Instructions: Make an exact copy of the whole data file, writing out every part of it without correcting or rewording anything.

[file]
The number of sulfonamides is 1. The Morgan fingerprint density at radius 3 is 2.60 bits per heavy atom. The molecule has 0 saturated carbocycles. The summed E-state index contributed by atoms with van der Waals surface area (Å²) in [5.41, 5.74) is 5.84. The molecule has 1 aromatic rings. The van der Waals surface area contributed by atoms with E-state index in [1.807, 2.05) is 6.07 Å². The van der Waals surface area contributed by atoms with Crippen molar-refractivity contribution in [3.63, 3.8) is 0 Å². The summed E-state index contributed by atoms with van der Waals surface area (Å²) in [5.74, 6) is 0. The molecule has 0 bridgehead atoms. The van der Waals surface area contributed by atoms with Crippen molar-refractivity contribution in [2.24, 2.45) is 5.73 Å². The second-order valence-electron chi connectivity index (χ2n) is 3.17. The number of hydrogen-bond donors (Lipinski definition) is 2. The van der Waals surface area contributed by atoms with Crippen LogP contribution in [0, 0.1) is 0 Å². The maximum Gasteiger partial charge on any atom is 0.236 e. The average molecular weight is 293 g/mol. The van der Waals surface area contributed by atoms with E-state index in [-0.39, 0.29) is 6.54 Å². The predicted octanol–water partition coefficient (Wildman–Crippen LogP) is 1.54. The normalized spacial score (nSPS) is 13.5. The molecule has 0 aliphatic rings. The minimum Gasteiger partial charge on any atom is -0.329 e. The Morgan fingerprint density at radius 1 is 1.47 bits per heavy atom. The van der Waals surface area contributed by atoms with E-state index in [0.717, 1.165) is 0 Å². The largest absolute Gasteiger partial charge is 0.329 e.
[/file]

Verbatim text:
The number of sulfonamides is 1. The Morgan fingerprint density at radius 3 is 2.60 bits per heavy atom. The molecule has 0 saturated carbocycles. The summed E-state index contributed by atoms with van der Waals surface area (Å²) in [5.41, 5.74) is 5.84. The molecule has 1 aromatic rings. The van der Waals surface area contributed by atoms with E-state index in [1.807, 2.05) is 6.07 Å². The van der Waals surface area contributed by atoms with Crippen molar-refractivity contribution in [3.63, 3.8) is 0 Å². The summed E-state index contributed by atoms with van der Waals surface area (Å²) in [5.74, 6) is 0. The molecule has 0 bridgehead atoms. The van der Waals surface area contributed by atoms with Crippen molar-refractivity contribution in [2.24, 2.45) is 5.73 Å². The second-order valence-electron chi connectivity index (χ2n) is 3.17. The number of hydrogen-bond donors (Lipinski definition) is 2. The van der Waals surface area contributed by atoms with Crippen LogP contribution in [0, 0.1) is 0 Å². The maximum Gasteiger partial charge on any atom is 0.236 e. The average molecular weight is 293 g/mol. The van der Waals surface area contributed by atoms with E-state index in [-0.39, 0.29) is 6.54 Å². The predicted octanol–water partition coefficient (Wildman–Crippen LogP) is 1.54. The normalized spacial score (nSPS) is 13.5. The molecule has 0 aliphatic rings. The minimum Gasteiger partial charge on any atom is -0.329 e. The Morgan fingerprint density at radius 1 is 1.47 bits per heavy atom. The van der Waals surface area contributed by atoms with E-state index in [0.717, 1.165) is 0 Å². The largest absolute Gasteiger partial charge is 0.329 e.